Following the continuing story of Jedi Kyle Katarn and now his new apprentice Mara Jade, Mysteries of the Sith is the third installment in the Jedi Knight series. Mysteries of the Sith was originally made as an expansion pack to Dark Forces II: Jedi Knight and at first glance it looks like the quality of the game is on par with Jedi Knight, but like most expansions, there are a few tweaks. Today you can play this game via digital download, but the question is do you want to?
Like Jedi Knight, Mysteries of the Sith is a first-person shooter with an option to go to third-person point of view. For most of the game you have your lightsaber, various blasters, explosives and force powers at your disposal. This time around the levels tend to be a bit shorter than previous Jedi Knight titles. It tries to balance run and gun shooting with some “puzzle solving” which usually involves pressing random buttons to open doors. Mysteries controls differently from Jedi Knight, but like the other games you can go into the options menu and alter the control scheme.
Yet again you are following everyone’s favorite mercenary turned Jedi Master, Kyle Katarn. After an attack from the remnants of the Imperial Army from a weapon housed on artificial asteroids, Katarn is sent up to destroy them. While on the asteroids he finds some information about a Sith temple and leaves to go check it out. At this point you take on the role of his apprentice, Mara Jade, and do some random errands for the New Republic until you realize Kyle has been gone for a while. Then she goes to the planet where the Sith Temple is located to find him by herself because a temple filled with dark side power is exactly where a Jedi Apprentice should be alone. Overall the story is very straightforward and nothing that happens in the middle really pushes it forward.
The look of Mysteries is not much different from Jedi Knight. Since it is an expansion the detail in the levels, weapons and character models are on par with its predecessor, with one exception. The carbonite freeze gun is a new weapon added in Mysteries which doesn’t look so hot when it freezes enemies. Another thing I was disappointed in was the lack of proper cut scenes. The major cut scenes in Jedi Knight used real actors and while it was cheesy it was still an effective way to get the story moving. Mysteries takes a step backward and uses in game footage for cut scenes. Clunky animation, no mouth movement and a complete lack of emotion in the faces make these cut scenes awkward and destroys whatever sense of immersion you had with the game.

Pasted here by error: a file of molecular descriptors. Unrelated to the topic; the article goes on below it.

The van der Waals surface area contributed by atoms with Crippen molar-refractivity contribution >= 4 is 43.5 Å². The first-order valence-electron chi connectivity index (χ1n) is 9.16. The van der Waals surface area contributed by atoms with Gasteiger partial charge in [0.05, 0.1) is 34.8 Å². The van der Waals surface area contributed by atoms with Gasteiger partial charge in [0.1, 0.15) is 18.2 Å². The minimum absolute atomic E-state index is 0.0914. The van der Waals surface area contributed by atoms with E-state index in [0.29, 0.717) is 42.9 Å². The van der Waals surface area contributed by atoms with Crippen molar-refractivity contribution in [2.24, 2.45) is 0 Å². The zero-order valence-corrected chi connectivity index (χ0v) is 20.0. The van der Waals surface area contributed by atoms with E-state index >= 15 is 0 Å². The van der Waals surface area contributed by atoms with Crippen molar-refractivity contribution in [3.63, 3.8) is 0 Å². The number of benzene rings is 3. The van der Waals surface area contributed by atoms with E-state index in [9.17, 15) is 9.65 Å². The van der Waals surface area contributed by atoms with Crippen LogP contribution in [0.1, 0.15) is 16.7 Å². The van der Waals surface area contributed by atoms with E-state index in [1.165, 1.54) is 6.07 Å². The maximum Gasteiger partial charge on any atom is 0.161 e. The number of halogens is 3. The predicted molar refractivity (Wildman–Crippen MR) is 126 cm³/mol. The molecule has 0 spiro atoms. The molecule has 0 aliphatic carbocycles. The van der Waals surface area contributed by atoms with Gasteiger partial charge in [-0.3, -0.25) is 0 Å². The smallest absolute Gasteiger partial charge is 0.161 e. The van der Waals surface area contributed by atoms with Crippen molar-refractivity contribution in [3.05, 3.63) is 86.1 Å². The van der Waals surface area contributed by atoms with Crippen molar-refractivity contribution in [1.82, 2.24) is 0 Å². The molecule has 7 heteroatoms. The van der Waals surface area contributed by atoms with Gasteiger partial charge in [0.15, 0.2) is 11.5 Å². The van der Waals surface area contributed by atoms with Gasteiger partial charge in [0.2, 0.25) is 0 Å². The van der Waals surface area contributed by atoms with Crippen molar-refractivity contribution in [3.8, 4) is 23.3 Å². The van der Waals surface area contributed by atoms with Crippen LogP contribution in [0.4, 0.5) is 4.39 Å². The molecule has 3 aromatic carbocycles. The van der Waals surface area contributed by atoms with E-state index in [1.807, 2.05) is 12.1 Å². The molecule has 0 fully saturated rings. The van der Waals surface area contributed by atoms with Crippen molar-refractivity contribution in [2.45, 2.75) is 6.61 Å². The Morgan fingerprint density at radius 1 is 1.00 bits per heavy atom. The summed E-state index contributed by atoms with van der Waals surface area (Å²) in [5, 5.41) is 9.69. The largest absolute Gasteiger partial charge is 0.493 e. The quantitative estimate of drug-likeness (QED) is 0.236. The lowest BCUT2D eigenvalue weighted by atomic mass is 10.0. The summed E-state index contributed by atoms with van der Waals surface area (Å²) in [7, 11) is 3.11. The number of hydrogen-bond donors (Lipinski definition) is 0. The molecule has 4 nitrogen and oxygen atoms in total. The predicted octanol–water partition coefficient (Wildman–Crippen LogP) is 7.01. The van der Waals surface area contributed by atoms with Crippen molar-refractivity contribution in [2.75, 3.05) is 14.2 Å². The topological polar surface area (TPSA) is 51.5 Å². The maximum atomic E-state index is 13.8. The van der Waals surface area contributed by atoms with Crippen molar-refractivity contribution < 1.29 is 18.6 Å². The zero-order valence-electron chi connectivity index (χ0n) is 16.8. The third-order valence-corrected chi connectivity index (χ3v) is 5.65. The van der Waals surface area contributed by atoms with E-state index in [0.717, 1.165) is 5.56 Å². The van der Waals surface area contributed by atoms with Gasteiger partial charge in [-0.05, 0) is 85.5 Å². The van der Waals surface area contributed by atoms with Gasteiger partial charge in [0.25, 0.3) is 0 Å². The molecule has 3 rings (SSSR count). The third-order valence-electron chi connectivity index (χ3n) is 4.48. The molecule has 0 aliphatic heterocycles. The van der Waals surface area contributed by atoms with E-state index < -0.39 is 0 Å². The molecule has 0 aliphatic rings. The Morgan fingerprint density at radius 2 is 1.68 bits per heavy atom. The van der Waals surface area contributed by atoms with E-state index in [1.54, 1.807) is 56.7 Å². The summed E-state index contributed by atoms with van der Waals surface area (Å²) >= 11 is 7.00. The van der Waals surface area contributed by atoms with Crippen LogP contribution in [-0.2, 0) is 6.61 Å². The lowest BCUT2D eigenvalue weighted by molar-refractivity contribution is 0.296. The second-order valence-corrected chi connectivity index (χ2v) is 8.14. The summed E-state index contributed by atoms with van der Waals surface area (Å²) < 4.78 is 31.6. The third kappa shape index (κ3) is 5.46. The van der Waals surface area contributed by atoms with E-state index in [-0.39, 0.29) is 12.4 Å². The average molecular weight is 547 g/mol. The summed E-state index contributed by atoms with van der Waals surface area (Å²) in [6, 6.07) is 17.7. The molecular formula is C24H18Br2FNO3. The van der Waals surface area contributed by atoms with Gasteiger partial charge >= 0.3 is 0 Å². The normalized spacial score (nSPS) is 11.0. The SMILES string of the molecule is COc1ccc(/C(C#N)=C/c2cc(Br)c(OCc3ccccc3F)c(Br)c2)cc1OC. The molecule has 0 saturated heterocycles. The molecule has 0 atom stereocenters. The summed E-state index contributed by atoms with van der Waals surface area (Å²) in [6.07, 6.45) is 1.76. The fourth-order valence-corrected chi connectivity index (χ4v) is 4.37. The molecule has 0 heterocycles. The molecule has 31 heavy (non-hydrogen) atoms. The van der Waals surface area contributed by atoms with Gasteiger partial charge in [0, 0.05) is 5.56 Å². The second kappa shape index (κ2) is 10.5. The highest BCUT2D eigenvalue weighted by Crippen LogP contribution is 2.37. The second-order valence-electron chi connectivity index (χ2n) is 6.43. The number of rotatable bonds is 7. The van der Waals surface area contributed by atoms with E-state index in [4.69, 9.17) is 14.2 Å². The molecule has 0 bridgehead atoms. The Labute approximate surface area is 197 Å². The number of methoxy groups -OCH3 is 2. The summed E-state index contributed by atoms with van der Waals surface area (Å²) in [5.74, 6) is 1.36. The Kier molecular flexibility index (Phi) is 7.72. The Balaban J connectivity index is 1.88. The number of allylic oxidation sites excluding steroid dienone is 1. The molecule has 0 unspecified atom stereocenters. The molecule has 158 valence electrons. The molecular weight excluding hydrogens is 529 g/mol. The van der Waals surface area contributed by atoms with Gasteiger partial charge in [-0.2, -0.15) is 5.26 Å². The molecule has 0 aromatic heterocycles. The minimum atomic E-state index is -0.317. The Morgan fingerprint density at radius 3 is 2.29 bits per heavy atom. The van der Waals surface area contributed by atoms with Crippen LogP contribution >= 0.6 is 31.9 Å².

The sound is also very similar to Jedi Knight. You will notice the classic Star Wars music during cut scenes, but the game play sections remain mostly quiet. The lightsabers and blasters sound like they should and the storm troopers and other Imperials still shout their same lines when they see you. However, the voice acting for just about everyone else sounds dull and uninteresting. Except the Hutt, he was okay.
From a technical standpoint, Mysteries plays exactly like Jedi Knight. You have most of the same weapons and force powers and your ability with the force increases as you complete levels. That is not to say it is the same game. A huge change from Jedi Knight is definitely the level design. Some new weapons, powers and enemies are also added to the game. Unfortunately, not all of these changes are for the better.
Let’s get the good out of the way first. First off, most of the weapons and powers are useful and none of them seem broken. In turn, the enemy AI is more competent and they fight back better than they used to. Secondly, unlike Jedi Knight, Mysteries does not have a morality system. This means you can pair up light side powers with dark side powers which can be very useful, even if it may seem strange. Finally, the levels you play as Kyle are rather fun. They are creative, entertaining and relevant to the story. This is right about where the good points of the game come to an abrupt stop.